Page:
Asthma affects not just adults, but also children. In fact, according to World Health Organization, it is the most common chronic disease among kids. Going by WHO statistics, it affected an estimated 262 million people four years ago and caused 4, 55,000 deaths. There can be several asthma triggers in children, but did you know exercise could be one among them?
Health Shots reached out to Dr Shahid Shafi Bhat, Consultant Internal Medicine, Ujala Cygnus Group of Hospitals, Moradabad, to know all about asthma in children.
It is a chronic respiratory disease that affects the airways in the lungs, and is characterised by inflammation and narrowing of the airways. This makes it difficult for air to flow in and out of the lungs, explains Dr Bhat. It causes coughing, wheezing as well as shortness of breath — episodes that can be triggered by many factors. In some cases, children may experience symptoms of asthma only when they are exposed to specific triggers like pets or pollen. This is known as intermittent asthma. In other cases, children may have ongoing symptoms that require daily medication to manage their asthma. This is known as persistent asthma.
Childhood asthma can start at any age, but it most commonly develops before the child turns 5. Many are even diagnosed with asthma before they celebrate their third birthday.
Managing asthma is very important, as poor asthma control is associated with a number of negative effects on children and families. For example, they are more likely to take leaves from school or have additional educational needs. You can help your child by spotting the triggers first. Here are some of the common triggers:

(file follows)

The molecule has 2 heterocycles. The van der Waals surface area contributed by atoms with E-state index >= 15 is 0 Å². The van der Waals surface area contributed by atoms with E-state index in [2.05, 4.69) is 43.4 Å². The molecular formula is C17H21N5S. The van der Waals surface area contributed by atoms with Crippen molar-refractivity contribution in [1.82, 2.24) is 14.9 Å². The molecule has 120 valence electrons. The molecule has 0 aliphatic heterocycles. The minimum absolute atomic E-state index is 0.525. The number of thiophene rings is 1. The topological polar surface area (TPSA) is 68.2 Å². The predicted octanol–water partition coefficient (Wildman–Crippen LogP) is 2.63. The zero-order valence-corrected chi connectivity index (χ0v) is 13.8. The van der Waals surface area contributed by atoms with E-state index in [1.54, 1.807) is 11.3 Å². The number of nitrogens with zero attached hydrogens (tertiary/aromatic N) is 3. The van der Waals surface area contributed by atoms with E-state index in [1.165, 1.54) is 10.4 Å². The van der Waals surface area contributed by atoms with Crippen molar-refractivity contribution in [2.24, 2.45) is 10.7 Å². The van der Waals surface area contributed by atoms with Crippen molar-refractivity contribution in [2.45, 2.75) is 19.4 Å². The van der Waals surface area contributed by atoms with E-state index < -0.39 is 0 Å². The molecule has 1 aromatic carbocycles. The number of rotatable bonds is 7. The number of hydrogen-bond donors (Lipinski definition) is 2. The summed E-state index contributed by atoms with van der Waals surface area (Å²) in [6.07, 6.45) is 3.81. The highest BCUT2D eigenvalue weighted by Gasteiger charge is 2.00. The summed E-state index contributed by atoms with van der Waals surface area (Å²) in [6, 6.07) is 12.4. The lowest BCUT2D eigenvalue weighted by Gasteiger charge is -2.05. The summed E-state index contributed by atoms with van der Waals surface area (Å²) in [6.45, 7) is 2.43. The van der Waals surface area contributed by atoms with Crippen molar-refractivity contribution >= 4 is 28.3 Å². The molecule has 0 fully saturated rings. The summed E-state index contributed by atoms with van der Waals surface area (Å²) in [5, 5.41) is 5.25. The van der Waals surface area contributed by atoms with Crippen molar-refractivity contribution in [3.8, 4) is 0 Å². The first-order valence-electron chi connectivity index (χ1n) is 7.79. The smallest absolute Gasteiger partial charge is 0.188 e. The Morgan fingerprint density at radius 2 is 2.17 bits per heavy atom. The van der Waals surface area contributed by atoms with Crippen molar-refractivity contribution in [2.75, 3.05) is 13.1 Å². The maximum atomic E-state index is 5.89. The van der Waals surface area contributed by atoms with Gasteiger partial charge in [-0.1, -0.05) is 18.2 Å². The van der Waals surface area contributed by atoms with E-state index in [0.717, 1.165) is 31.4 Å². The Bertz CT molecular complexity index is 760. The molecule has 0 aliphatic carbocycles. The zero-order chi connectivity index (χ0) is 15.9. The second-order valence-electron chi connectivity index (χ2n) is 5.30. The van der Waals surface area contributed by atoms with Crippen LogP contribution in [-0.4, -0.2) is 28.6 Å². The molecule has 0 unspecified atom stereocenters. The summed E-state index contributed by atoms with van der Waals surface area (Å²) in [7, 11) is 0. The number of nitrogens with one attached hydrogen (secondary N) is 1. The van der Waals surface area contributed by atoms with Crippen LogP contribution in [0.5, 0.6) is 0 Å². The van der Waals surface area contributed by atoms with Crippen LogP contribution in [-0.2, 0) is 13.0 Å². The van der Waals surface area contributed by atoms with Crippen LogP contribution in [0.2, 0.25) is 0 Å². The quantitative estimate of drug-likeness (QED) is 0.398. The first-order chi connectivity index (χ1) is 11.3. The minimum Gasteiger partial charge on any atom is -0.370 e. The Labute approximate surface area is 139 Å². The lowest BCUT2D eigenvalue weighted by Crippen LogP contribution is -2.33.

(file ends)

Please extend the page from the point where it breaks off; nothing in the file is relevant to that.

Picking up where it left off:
Allergens such as dust mites, pet dander, pollen, and mold can trigger asthma symptoms in some children, says the expert. When a child with asthma is exposed to an allergen, it can cause inflammation in the airways, leading to wheezing, coughing, and difficulty in breathing.
Cold, flu and bronchitis can also trigger asthma symptoms in some children. A respiratory infection can cause inflammation in the airways.
Exercising is generally good for health, but there is something known as exercise-induced asthma. It is a type of asthma that is triggered by physical activity. So, when a child with exercise-induced asthma works out, it can worsen the kid’s asthma. But don’t make them give up exercises altogether. You along with teachers and doctors can work together to help your child with asthma manage the situation so that they can be involved in physical activities in whatever way it is possible.
Smoke, pollution, and strong odours all come under irritants that can trigger asthma symptoms in some children. It’s not possible to always to keep them away from these irritants, but wearing a mask can be helpful while stepping out.
Some catch a cold when the weather changes. Turns out, changes in weather, such as cold air or humidity, can trigger asthma symptoms in some children. So, try not to expose them to cold air or high humidity.
Every child is different, so asthma triggers may be different too. It’s important to work with a doctor and your child to identify and manage their asthma triggers. They can help a great deal in preventing asthma attacks and improving their quality of life. This may involve developing an individualised treatment plan that includes medication, avoiding triggers when possible, and monitoring symptoms closely, says the expert.
With time, the child’s asthma may improve, but it is still important to continue to manage the condition to prevent asthma attacks and ensure that the child’s lungs are healthy.
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